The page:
The only sunlight that reaches the Moon during a lunar eclipse passes via Earth’s atmosphere, turning it red. Here’s everything you need to know about today’s eclipse.
Today, we will witness a partial lunar eclipse also known as Chandra Grahan. We are expected to see it around 2:39 PM IST. The full eclipse will be noticeable around 3:46 PM IST. The lunar eclipse will appear at its maximum around 4:29 PM IST.
A lunar eclipse is also called a blood moon as the earth’s shadows make the moon’s colour appear red. The eclipse is excepted to end around 5:11 PM IST and continue to be visible till 6:19 PM IST today. Today’s total lunar eclipse marks the final one for the ensuing three years. The following lunar eclipse occurs in March 2025. However, at that time, we will continue to observe partial lunar eclipses.
Lunar eclipses occur when the Earth occasionally passes between the Sun and the Moon during the Moon’s orbit around the Earth and the Earth’s orbit around the Sun. The Moon is then partially or entirely shielded from sunlight as a result of the Earth. On the surface of the Moon, this casts a red shadow.
The Moon turns red during a lunar eclipse due to the same process that makes our sky blue and our sunsets crimson. Rayleigh scattering is the term for it. The only sunlight that reaches the Moon during a lunar eclipse passes via Earth’s atmosphere, turning it red.
Why is it a partial eclipse?
Lunar eclipses come in total and partial forms. When a portion of the Moon passes through Earth’s shadow, a partial lunar eclipse occurs. Earth’s shadow typically appears very dark on the side of the Moon during partial eclipses. However, how the Sun, Earth, and Moon align determines what may be seen from Earth.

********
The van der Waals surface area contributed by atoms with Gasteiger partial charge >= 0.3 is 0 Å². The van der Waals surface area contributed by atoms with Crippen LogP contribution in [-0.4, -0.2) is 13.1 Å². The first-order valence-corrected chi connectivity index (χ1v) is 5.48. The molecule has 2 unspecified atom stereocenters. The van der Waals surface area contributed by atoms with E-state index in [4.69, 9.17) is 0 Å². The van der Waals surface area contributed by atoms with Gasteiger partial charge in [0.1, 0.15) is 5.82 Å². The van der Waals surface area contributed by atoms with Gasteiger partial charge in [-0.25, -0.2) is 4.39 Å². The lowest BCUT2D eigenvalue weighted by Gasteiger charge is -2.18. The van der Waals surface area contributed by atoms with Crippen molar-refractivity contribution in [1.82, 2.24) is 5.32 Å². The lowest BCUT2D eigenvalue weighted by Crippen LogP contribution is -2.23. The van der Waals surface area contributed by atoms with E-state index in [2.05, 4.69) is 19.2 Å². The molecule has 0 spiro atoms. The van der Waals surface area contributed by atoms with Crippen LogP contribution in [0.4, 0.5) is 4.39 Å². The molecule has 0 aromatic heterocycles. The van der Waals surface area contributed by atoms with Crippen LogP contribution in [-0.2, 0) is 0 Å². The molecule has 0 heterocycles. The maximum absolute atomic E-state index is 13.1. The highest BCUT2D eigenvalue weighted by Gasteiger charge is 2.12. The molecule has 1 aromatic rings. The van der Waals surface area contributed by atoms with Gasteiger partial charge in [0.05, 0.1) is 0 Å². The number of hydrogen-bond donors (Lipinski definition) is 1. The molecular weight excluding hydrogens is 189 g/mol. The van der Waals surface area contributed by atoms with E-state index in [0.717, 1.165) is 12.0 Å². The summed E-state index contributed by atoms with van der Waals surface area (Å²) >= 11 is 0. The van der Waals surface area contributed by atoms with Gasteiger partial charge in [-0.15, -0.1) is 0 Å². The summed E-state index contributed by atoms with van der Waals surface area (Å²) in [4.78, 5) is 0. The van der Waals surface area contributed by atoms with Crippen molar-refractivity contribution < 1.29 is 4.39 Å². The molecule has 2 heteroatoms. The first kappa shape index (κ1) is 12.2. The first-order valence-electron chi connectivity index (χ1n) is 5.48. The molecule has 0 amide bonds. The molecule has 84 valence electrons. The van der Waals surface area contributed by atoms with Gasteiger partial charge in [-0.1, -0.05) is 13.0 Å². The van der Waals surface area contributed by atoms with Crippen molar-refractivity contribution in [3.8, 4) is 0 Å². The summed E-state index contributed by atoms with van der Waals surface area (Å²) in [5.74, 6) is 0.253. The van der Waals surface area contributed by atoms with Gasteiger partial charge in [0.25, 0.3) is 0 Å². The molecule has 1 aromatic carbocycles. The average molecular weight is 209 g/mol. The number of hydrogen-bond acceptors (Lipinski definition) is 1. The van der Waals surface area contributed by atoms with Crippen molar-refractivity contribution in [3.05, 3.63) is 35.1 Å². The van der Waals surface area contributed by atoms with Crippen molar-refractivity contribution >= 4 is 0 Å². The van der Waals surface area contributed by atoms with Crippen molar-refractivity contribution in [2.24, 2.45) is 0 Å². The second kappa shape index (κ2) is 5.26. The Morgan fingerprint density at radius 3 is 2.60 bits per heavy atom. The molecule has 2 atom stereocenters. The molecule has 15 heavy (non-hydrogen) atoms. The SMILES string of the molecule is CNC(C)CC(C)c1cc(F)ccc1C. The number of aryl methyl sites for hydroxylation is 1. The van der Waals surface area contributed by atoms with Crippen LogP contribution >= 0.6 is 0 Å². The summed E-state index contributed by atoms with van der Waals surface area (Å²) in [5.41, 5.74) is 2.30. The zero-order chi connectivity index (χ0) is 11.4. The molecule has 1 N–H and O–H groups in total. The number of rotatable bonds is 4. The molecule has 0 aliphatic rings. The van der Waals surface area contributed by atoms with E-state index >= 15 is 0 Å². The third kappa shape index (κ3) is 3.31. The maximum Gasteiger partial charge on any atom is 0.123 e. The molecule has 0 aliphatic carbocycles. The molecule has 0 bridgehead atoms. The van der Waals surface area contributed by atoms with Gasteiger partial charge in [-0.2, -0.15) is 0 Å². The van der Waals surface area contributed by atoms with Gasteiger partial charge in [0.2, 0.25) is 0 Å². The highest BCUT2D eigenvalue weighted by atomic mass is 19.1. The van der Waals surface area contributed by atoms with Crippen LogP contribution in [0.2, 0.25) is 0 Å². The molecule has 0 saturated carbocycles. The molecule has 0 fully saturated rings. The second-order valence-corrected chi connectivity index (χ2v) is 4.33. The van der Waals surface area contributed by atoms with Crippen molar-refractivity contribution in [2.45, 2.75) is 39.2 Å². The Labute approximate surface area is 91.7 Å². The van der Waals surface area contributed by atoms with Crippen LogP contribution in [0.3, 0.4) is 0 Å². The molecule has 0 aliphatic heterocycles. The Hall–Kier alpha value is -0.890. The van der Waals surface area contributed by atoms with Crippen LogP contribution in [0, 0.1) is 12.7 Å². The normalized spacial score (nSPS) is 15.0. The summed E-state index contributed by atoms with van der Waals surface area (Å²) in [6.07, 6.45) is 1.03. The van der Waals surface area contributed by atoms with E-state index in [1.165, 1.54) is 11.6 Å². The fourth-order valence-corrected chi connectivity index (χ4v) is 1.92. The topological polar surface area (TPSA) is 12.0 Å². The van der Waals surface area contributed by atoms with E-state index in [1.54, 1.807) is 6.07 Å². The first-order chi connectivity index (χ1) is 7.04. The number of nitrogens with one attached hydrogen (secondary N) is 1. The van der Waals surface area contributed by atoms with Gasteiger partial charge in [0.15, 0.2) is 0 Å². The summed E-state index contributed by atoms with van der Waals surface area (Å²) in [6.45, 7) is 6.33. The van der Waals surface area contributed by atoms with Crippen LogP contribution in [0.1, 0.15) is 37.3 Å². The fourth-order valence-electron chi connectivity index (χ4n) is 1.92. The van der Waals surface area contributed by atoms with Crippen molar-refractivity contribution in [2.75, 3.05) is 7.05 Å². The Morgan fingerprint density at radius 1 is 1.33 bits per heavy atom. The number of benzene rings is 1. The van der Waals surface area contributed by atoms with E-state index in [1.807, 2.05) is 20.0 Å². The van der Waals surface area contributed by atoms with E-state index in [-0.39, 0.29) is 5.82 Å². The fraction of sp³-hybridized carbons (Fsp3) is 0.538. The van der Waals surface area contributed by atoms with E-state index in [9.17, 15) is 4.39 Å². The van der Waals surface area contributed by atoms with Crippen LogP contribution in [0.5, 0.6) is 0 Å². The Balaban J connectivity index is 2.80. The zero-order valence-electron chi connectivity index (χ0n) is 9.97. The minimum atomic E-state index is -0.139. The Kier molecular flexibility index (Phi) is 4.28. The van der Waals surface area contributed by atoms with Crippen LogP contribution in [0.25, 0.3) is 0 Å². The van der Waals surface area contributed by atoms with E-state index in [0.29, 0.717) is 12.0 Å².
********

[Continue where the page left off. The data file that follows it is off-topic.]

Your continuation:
On the other hand, a total lunar eclipse only occurs when the Sun and Moon are direct across from one another. The Moon is under the shadow of the Earth, but some sunlight still reaches it, giving it the appearance of being red. During a full lunar eclipse, the moon seems red for the same reason that we see the sky as blue. Since blue light has a short wavelength, it is dispersed widely as it travels through the Earth’s atmosphere. Redder light can now flow through and bounce off the Moon thanks to this.
When can you watch it?
In Eastern regions of the country, including Kolkata and Guwahati, the total phase of the eclipse would be in process when the moon rises. However, totality would not have been complete for other cities, such as Delhi, Mumbai, Chennai, and Bengaluru, until Moonrise. However, most other Indian cities will be able to see a partial eclipse.
Is the lunar eclipse safe to watch?
Dr. Shibal Bhartiya, Senior Consultant Eye Specialist at Fortis Memorial Research Institute explains, “It is perfectly safe to watch a lunar eclipse with naked eyes. Even during the eclipse, you are only looking at the moon, at night just like any other day. In fact, it is less bright than the full moon. So, it actually safe to view a lunar eclipse without any eye protection or special precautions. This is true for all kinds of lunar eclipses, whether partial, penumbral or total eclipse of the Moon.”
“On the other hand, a solar eclipse can damage your eyes by damaging your retina, resulting in solar retinopathy, which may cause loss of vision,” she adds.
The event will be broadcast live on YouTube a number of times. For direct viewing, binoculars or a telescope would improve the vision and the red colour, you don’t need any special equipment to see a lunar eclipse.